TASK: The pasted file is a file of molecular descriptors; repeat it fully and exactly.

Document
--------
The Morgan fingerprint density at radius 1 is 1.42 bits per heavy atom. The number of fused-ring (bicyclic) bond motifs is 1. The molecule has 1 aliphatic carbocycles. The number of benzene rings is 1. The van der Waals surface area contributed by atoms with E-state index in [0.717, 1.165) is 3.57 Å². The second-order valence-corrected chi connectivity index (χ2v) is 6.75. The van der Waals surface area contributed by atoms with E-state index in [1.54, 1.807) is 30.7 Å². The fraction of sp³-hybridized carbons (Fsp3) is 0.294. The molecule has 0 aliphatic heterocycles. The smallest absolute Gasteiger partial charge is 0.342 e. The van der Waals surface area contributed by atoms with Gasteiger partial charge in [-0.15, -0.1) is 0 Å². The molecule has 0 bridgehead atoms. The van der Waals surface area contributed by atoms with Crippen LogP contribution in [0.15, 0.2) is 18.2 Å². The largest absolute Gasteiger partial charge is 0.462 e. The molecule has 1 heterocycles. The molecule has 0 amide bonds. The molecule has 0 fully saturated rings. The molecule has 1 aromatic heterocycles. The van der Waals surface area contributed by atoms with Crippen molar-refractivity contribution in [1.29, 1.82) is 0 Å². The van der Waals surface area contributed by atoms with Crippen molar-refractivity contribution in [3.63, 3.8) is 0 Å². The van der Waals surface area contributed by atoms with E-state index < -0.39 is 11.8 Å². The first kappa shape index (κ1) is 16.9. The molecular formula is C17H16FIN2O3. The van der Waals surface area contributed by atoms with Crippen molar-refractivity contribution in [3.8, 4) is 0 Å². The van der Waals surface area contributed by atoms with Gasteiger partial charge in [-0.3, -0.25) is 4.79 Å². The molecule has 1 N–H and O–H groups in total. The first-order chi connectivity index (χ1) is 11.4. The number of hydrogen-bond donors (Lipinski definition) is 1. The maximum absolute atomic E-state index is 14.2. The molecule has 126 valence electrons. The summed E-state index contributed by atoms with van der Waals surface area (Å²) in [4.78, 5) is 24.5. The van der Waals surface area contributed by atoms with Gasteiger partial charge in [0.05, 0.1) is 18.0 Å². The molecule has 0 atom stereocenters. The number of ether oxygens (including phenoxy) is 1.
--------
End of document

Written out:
The Morgan fingerprint density at radius 1 is 1.42 bits per heavy atom. The number of fused-ring (bicyclic) bond motifs is 1. The molecule has 1 aliphatic carbocycles. The number of benzene rings is 1. The van der Waals surface area contributed by atoms with E-state index in [0.717, 1.165) is 3.57 Å². The second-order valence-corrected chi connectivity index (χ2v) is 6.75. The van der Waals surface area contributed by atoms with E-state index in [1.54, 1.807) is 30.7 Å². The fraction of sp³-hybridized carbons (Fsp3) is 0.294. The molecule has 0 aliphatic heterocycles. The smallest absolute Gasteiger partial charge is 0.342 e. The van der Waals surface area contributed by atoms with Gasteiger partial charge in [-0.15, -0.1) is 0 Å². The molecule has 0 bridgehead atoms. The van der Waals surface area contributed by atoms with Crippen LogP contribution in [0.15, 0.2) is 18.2 Å². The largest absolute Gasteiger partial charge is 0.462 e. The molecule has 1 heterocycles. The molecule has 0 amide bonds. The molecule has 0 fully saturated rings. The molecule has 1 aromatic heterocycles. The van der Waals surface area contributed by atoms with Crippen molar-refractivity contribution in [1.29, 1.82) is 0 Å². The van der Waals surface area contributed by atoms with Crippen molar-refractivity contribution in [3.63, 3.8) is 0 Å². The van der Waals surface area contributed by atoms with E-state index < -0.39 is 11.8 Å². The first kappa shape index (κ1) is 16.9. The molecular formula is C17H16FIN2O3. The van der Waals surface area contributed by atoms with Crippen molar-refractivity contribution in [3.8, 4) is 0 Å². The van der Waals surface area contributed by atoms with Gasteiger partial charge in [-0.3, -0.25) is 4.79 Å². The molecule has 1 N–H and O–H groups in total. The first-order chi connectivity index (χ1) is 11.4. The number of hydrogen-bond donors (Lipinski definition) is 1. The maximum absolute atomic E-state index is 14.2. The molecule has 126 valence electrons. The summed E-state index contributed by atoms with van der Waals surface area (Å²) in [4.78, 5) is 24.5. The van der Waals surface area contributed by atoms with Gasteiger partial charge in [0.05, 0.1) is 18.0 Å². The molecule has 0 atom stereocenters. The number of ether oxygens (including phenoxy) is 1.